War in Tauranga

Page 6 – The fighting ends

By the end of July 1864 the Tauranga war was over. Most Ngāi Te Rangi warriors accepted peace and handed over weapons, although many of these were old and of such poor quality as to be virtually worthless. Tauranga Māori still had the modern weapons they had captured at Gate Pā. For historian James Belich, Te Ranga ‘slipped easily into the mould of the British winning the last, decisive, battle.’

Some criticised Grey for going soft on Ngāi Te Rangi. Little land was taken from them and the government even provided food and seed to ‘tide them over the after-effects of their long campaign’. Grey’s critics attributed his leniency to an alleged affair with a Ngāi Te Rangi woman. A more likely reason is that Ngāi Te Rangi would not have made peace otherwise. Te Ranga gave the British the opportunity to claim total victory rather than risk another reversal should the fighting continue.

The New Zealand Parliament had already passed legislation (the 1863 New Zealand Settlements Act) which allowed for the seizure of up to 3.5 million acres (1.4 million ha) of land from Māori found to have been in rebellion against the Crown. This land would help pay for the cost of the war.  With the war in Waikato also seemingly at an end, the settler population and government wanted to see this confiscation policy enforced to the fullest extent.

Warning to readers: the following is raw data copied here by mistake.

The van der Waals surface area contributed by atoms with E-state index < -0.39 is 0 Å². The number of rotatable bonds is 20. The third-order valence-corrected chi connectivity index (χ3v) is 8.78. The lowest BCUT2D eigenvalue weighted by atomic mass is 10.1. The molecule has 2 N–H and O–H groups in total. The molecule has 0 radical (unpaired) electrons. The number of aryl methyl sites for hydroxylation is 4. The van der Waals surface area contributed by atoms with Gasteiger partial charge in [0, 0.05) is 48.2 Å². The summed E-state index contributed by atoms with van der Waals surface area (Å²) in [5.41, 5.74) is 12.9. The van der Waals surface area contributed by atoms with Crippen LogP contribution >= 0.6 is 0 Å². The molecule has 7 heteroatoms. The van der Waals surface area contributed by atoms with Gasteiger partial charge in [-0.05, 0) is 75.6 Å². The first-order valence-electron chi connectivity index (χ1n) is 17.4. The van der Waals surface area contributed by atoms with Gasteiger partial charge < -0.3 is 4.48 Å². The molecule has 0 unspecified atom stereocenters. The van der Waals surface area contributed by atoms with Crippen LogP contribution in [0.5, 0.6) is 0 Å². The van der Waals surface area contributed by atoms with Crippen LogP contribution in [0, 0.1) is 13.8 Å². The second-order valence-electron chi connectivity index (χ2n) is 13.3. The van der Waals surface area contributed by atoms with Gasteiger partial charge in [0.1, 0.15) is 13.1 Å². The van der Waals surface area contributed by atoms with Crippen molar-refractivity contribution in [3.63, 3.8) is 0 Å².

Grey advocated confiscating less land. His position may have been influenced by a clear message from the Colonial Office that Britain was not interested in funding more fighting to satisfy settler demands for the wholesale confiscation of Māori land. Edward Cardwell, the new Secretary of State for the Colonies, reminded Grey that,

10,000 English troops had been placed at your disposal for objects of great Imperial concern, and not for the attainment of any merely local object … you will not continue the expenditure of blood and treasure longer than is absolutely necessary for the establishment of a just and enduring peace.

The question remained as to whether ‘a just and enduring peace’ could be achieved.

How to cite this page

'The fighting ends', URL: https://nzhistory.govt.nz/war/war-in-tauranga/fighting-ends, (Ministry for Culture and Heritage), updated 20-Dec-2012